Vera: discover the setting of ITV's hit detective drama

Follow in the footsteps of Brenda Blethyn and experience the beautiful British beaches and idyllic rural scenes used as shooting locations in the crime series...

Vera: discover the setting of ITV's hit detective drama
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The fourth series of ITV’s Vera is currently shooting in Northern England around Northumberland and Newcastle, and the third series is due to air this month (8pm, August 24). In anticipation of the thrilling crime drama set against its striking British backdrop, we catch up with Margaret Mitchell, the show’s producer. “I think there’s a real appetite to see dramas set in areas other than London,” explains Mitchell. “I absolutely love Northumberland. I think it’s beautiful.”

The series also uses Newcastle as a character in the drama. “The backdrop in the series informs the choice of colour palette we use,” explains Mitchell. “Vera’s costume colours and the autumnal tones are influenced by the countryside. There are blues and grays in her overall costume palette. Vera is a very large character and performs in a large, rugged landscape. “It’s great to see the countryside and the actors play out their characters.” Mitchell runs us through her five top spots to visit from the series:

Blyth and Whitley Bay

The small town of Blyth, south of the river on the east coast, is real Vera territory. “This section of the coastline has these amazing turbines out to sea,” explains Mitchell. “It’s a very angular, metallic world out there with a desolate landscape. It’s quite moody. The turbines are pretty striking with the landscape. It’s harsh coastal countryside”. The Rendezvous Café, at nearby Whitley Bay, is also regularly used as a filming location. “The place has distinctive windows”, explains Mitchell, “It’s a timeless area, there’s a big statue just behind the priory where we shot the episode Sandancers [series 2] and that’s a well-known landmark too.”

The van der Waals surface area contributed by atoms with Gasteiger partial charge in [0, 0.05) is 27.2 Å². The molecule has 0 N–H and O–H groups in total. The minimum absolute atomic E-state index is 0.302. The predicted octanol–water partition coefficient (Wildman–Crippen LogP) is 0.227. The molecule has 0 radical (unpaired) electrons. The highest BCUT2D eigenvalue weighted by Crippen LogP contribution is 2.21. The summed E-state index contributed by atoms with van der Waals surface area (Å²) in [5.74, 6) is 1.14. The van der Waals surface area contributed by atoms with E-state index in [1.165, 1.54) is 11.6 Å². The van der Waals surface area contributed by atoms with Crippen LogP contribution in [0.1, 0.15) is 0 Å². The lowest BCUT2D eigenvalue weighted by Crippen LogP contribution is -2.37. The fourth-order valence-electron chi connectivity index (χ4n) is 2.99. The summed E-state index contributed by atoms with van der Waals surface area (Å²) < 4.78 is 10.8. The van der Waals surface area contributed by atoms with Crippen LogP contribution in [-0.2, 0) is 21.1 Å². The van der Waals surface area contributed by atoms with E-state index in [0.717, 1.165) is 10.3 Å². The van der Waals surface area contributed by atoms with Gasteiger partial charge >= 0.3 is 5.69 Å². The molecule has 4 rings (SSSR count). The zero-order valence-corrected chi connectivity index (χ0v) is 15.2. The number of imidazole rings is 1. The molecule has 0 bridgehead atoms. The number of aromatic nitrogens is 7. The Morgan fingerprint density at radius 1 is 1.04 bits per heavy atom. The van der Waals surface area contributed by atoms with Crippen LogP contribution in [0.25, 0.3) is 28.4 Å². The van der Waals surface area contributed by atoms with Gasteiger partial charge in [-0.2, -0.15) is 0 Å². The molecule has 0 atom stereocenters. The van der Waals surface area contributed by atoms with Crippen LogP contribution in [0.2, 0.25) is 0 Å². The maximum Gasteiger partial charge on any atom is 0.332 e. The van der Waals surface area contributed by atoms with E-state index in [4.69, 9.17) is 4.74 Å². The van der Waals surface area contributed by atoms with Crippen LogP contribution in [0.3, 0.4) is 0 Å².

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Nose’s Point, Durham

Well-known locally, this stretch of coastline runs south from Newcastle to Hartlepool. The beaches contain huge rock stacks that have been separated from the mainland and they’ll be in episode two of the new series of Vera. “The mainland has broken away and eroded,” says Mitchell, “you’re left with coastline and these big monolithic stacks of rocks that you can walk right up to, just 50 metres away. It’s a very dramatic.

Rothbury, Northumberland

Recognisable from series two, and the Silent Voices episode, this quaint little town was chosen for its natural beauty and river. “This is where we filmed the wild water swimmer,” explains producer Mitchell, “We arrived very early in the morning, on an October day when it was very misty. The sun was rising and shone through the water – that was particularly beautiful. It’s a great place for walking. When you’re here, you’re completely struck by the expansive land, the light and the skies. You can see the vast panorama of countryside, the light just fills your eyes. It’s incredible.”

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Edmundbyers, Durham

Here visitors will find pure open countryside, wilderness and moorlands as far as the eye can see. “This village is more on the wild side,” says Mitchell, who filmed scenes from upcoming episode Young Gods [series 3] here. “We were there on a frosty morning and there was a smattering of snow overnight, it was so bleak and so cold. That was just a minor amount of snow, so in the wintertime the roads must be impassable. But what we got out of it was amazing.”

River Tyne, Newcastle City Centre

This northern town has a strong identity and mixture of old and new, and is where Vera carries out many of her investigations. “The city has got great bridges that span across the river,” says Mitchell, “we have used the Sage building, which is an amazing looking structure, and the Millennium Bridge in the background of shots, as well as the Victorian buildings in the older parts of Newcastle.” The cast and crew will be visiting the Newcastle Quayside soon, where they will film episode four of the new series.

Visit Newcastle with Radio Times Travel, see here for more details

Images courtesy of Mike Quinn and Alamy